wildschwein wrote: ↑Tue May 05, 2020 7:21 pm
Give Reactos at most another decade...and it will "mess up" the world.
Because a lot of users and even states like Iran, China, Russia e.g. will slowly integrate it in their environment. Not from today to tomorrow, but they will go the "reactos way". So no more "secret backdoors" in Windows, and I think there a lot...very top secret and only to be used from CIA and others in an "emergency"...(What is today possible, will be done.)
It's not just national security-type issues, either. If you want a full library of user-type programs today you are stuck with Windows. But Windows brings Microsoft and Microsoft doesn't care about YOUR programs -- only those with enough business use to delay adoption of new Win versions: You can count on losing most of yours as time goes on. For Microsoft software maybe there'll be new versions for the new versions of Windows, maybe they'll work for you, and maybe the whole works will run on your existing hardware, but over time ... nope. Microsoft will force you to march to their drum because that's where the money is for them and the flotilla of hardware makers who ship with Windows.
If what you are doing and using works for you -- applications, OS version, computer -- count on it being steadily destroyed EXCEPT for what you have sitting on your desk ... for as long as you can keep the old computer working by buying parts, etc. To cope with new functional requirements you'll have to buy a new computer, run a new OS on it, because NOBODY is going to adapt your old OS and/or computer to run that new function.
ReactOS could one day offer an option. A stabilized functional interface that wouldn't dump old capabilities just to force you to buy new and start over. And if it did become that option, it would indeed be popular. I ran ROS daily for several months, using it for browsing web forums with Firefox 31.8 (as I recall -- anyway the latest I could install without a hang) which is most of what I do online. It was EXCELLENT including being an excellent performer.
Even web browsing, though, is standing close to the fence around what works: There's no support for USB or anything else that'll let you get files OFF of an ROS machine and none of the usual peripherals are supported except for those needed to install and boot an OS. Even the hardware itself: SSD's appear to not be allowed and I was unable to install ROS on a D-420, D-620, or D-410 -- only worked on a D-610.
And then somebody out there -- DISQUS maybe? -- changed something and I could no longer do comments. (I forget details.) So I'm back on XP.
I think ROS's problem is that it appears (to an outsider) to be a hobby project. It's not just a lack of a completion date; there isn't even a focus on getting basic functions to work before developing interesting variants. Over several months of running it I installed maybe a dozen new nightlies and never saw a functional step forward. There were three or four that wouldn't install or wouldn't boot after install (to be expected with alpha code) but to see no functional change suggests that most of the work is elsewhere. Someone mentioned 'virtualizing the OS.' I don't know what that means but it doesn't seem close to working USB, video, ability to run more current Firefox and a broader range of other apps, and so on.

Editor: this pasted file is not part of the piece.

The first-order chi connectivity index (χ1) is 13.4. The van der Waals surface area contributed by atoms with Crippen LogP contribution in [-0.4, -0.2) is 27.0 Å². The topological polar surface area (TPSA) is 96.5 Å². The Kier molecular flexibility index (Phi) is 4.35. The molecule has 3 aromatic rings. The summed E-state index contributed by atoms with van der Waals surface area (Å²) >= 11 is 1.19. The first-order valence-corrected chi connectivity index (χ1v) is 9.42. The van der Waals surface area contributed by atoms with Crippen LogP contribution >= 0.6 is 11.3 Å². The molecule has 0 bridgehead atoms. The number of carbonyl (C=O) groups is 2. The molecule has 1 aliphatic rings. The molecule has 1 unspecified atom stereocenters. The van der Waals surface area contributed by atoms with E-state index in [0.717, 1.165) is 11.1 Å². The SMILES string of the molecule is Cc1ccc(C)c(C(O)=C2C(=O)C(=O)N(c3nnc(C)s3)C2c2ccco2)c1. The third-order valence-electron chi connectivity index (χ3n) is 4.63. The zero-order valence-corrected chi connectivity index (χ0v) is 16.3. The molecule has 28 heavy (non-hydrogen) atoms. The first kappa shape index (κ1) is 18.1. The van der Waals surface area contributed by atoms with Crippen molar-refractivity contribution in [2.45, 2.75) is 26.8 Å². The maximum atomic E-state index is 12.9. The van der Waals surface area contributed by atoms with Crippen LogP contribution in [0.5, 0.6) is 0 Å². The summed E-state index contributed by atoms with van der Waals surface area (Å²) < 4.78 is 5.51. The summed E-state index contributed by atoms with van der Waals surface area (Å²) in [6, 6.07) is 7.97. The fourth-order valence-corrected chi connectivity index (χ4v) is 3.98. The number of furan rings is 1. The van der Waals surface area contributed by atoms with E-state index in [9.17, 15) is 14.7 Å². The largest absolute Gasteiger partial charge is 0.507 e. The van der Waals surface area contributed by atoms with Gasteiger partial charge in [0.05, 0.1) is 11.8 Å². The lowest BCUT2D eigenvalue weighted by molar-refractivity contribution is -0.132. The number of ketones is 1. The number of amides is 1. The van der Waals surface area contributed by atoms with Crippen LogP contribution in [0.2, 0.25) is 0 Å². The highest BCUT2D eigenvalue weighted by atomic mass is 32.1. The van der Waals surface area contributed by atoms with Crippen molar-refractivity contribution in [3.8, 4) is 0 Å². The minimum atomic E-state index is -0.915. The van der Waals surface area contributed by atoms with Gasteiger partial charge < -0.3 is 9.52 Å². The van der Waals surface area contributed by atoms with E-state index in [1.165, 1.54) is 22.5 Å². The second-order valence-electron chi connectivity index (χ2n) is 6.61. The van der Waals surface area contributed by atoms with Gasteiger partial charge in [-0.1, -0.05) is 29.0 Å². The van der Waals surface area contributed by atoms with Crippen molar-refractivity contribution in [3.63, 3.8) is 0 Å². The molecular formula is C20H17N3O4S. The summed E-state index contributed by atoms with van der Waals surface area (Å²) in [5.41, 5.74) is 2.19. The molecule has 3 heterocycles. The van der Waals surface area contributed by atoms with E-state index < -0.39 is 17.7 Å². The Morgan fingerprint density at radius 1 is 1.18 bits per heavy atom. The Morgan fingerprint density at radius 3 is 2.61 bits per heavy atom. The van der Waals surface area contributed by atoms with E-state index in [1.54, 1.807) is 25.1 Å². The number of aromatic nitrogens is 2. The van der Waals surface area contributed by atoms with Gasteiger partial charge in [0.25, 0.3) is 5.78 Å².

There's probably no choice about this approach: It IS a hobby, meaning the people doing it will do what they enjoy. The danger is that there's some deadline out there that we don't yet know about that will end the project. Certainly there's a soft deadline as those who are used to an OS that runs on your own machine gradually go away and those who replace us see nothing wrong with having both data and programs 'in the cloud.' Of course that's already starting to happen ...
What? "If you wanna run ReactOS go buy a 2008 desktop computer and install Windows XP in order to download and install ROS ..." How many people who don't have an obsolete desktop and experience using it will be able to follow those directions, ten years hence? People who know how to use a desktop (or laptop) are a decaying resource and I have a hard time seeing any new OS getting many of them to start at the beginning. Sure, ROS probably intends to track new hardware developments but what if personal computers stop being full-OS capable because they run critical OS functions in the cloud? Lots of governments would like that and I doubt Microsoft or the manufacturers they (effectively) control would object.
I really don't have a conclusion here. There's a ton of fine work in what exists today -- 90% of what's needed to be called 'beta,' I'd say. Someone (more than one?) did a dramatic clean-up of the disk i/o over the period 2018-fall 2019 when I had stopped using it because of too many trashed disks. I hope it can go on from here to something closer to 'usable with occasional errors.' Certainly I'll look in again from time to time.